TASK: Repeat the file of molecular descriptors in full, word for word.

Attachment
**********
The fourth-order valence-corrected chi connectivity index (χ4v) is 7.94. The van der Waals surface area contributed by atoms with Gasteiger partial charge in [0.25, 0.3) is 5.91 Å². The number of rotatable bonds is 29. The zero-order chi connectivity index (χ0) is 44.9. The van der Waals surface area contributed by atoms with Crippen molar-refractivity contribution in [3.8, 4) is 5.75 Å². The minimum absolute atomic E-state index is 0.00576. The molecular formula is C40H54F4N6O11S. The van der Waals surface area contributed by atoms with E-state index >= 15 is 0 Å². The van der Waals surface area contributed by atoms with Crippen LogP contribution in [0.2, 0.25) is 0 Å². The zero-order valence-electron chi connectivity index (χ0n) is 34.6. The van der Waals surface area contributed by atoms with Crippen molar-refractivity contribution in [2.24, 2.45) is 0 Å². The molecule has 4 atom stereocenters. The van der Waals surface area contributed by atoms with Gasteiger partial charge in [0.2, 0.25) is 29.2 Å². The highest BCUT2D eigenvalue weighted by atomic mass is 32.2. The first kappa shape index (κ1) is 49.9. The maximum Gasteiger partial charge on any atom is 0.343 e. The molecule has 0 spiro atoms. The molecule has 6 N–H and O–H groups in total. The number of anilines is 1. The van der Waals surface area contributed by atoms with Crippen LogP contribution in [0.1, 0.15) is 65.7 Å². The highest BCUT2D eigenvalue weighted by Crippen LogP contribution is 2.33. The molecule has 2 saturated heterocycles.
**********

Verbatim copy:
The fourth-order valence-corrected chi connectivity index (χ4v) is 7.94. The van der Waals surface area contributed by atoms with Gasteiger partial charge in [0.25, 0.3) is 5.91 Å². The number of rotatable bonds is 29. The zero-order chi connectivity index (χ0) is 44.9. The van der Waals surface area contributed by atoms with Crippen molar-refractivity contribution in [3.8, 4) is 5.75 Å². The minimum absolute atomic E-state index is 0.00576. The molecular formula is C40H54F4N6O11S. The van der Waals surface area contributed by atoms with E-state index >= 15 is 0 Å². The van der Waals surface area contributed by atoms with Crippen LogP contribution in [0.2, 0.25) is 0 Å². The zero-order valence-electron chi connectivity index (χ0n) is 34.6. The van der Waals surface area contributed by atoms with Crippen molar-refractivity contribution in [2.24, 2.45) is 0 Å². The molecule has 4 atom stereocenters. The van der Waals surface area contributed by atoms with Gasteiger partial charge in [0.2, 0.25) is 29.2 Å². The highest BCUT2D eigenvalue weighted by atomic mass is 32.2. The first kappa shape index (κ1) is 49.9. The maximum Gasteiger partial charge on any atom is 0.343 e. The molecule has 0 spiro atoms. The molecule has 6 N–H and O–H groups in total. The number of anilines is 1. The van der Waals surface area contributed by atoms with Crippen LogP contribution in [0.1, 0.15) is 65.7 Å². The highest BCUT2D eigenvalue weighted by Crippen LogP contribution is 2.33. The molecule has 2 saturated heterocycles.